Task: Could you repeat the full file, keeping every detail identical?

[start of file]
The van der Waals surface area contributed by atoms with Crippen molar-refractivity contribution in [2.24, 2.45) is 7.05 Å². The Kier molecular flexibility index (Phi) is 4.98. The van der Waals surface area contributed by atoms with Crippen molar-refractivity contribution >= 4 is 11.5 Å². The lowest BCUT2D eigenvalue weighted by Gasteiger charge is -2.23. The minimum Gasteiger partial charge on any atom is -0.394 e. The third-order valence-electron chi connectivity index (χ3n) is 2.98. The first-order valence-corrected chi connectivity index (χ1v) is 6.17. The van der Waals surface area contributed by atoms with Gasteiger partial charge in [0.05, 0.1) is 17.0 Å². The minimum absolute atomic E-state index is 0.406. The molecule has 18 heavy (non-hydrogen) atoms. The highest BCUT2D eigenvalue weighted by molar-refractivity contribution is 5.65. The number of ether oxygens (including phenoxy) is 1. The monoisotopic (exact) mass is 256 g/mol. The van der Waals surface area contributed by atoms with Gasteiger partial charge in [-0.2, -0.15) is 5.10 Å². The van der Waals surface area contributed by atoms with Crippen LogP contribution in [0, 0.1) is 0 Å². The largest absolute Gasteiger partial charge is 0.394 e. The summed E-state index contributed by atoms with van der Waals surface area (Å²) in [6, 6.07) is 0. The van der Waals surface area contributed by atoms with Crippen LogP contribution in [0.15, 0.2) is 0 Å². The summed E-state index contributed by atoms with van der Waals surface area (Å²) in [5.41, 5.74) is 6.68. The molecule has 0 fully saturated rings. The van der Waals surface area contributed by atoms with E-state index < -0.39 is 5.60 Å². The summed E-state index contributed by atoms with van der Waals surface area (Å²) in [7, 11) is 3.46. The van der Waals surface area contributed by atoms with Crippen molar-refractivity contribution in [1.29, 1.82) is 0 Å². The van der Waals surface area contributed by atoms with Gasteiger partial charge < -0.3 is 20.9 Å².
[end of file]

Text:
The van der Waals surface area contributed by atoms with Crippen molar-refractivity contribution in [2.24, 2.45) is 7.05 Å². The Kier molecular flexibility index (Phi) is 4.98. The van der Waals surface area contributed by atoms with Crippen molar-refractivity contribution >= 4 is 11.5 Å². The lowest BCUT2D eigenvalue weighted by Gasteiger charge is -2.23. The minimum Gasteiger partial charge on any atom is -0.394 e. The third-order valence-electron chi connectivity index (χ3n) is 2.98. The first-order valence-corrected chi connectivity index (χ1v) is 6.17. The van der Waals surface area contributed by atoms with Gasteiger partial charge in [0.05, 0.1) is 17.0 Å². The minimum absolute atomic E-state index is 0.406. The molecule has 18 heavy (non-hydrogen) atoms. The highest BCUT2D eigenvalue weighted by molar-refractivity contribution is 5.65. The number of ether oxygens (including phenoxy) is 1. The monoisotopic (exact) mass is 256 g/mol. The van der Waals surface area contributed by atoms with Gasteiger partial charge in [-0.2, -0.15) is 5.10 Å². The van der Waals surface area contributed by atoms with Crippen LogP contribution in [0, 0.1) is 0 Å². The largest absolute Gasteiger partial charge is 0.394 e. The summed E-state index contributed by atoms with van der Waals surface area (Å²) in [6, 6.07) is 0. The van der Waals surface area contributed by atoms with Crippen LogP contribution in [0.15, 0.2) is 0 Å². The summed E-state index contributed by atoms with van der Waals surface area (Å²) in [5.41, 5.74) is 6.68. The molecule has 0 fully saturated rings. The van der Waals surface area contributed by atoms with E-state index < -0.39 is 5.60 Å². The summed E-state index contributed by atoms with van der Waals surface area (Å²) in [7, 11) is 3.46. The van der Waals surface area contributed by atoms with Crippen molar-refractivity contribution in [1.29, 1.82) is 0 Å². The van der Waals surface area contributed by atoms with Gasteiger partial charge < -0.3 is 20.9 Å².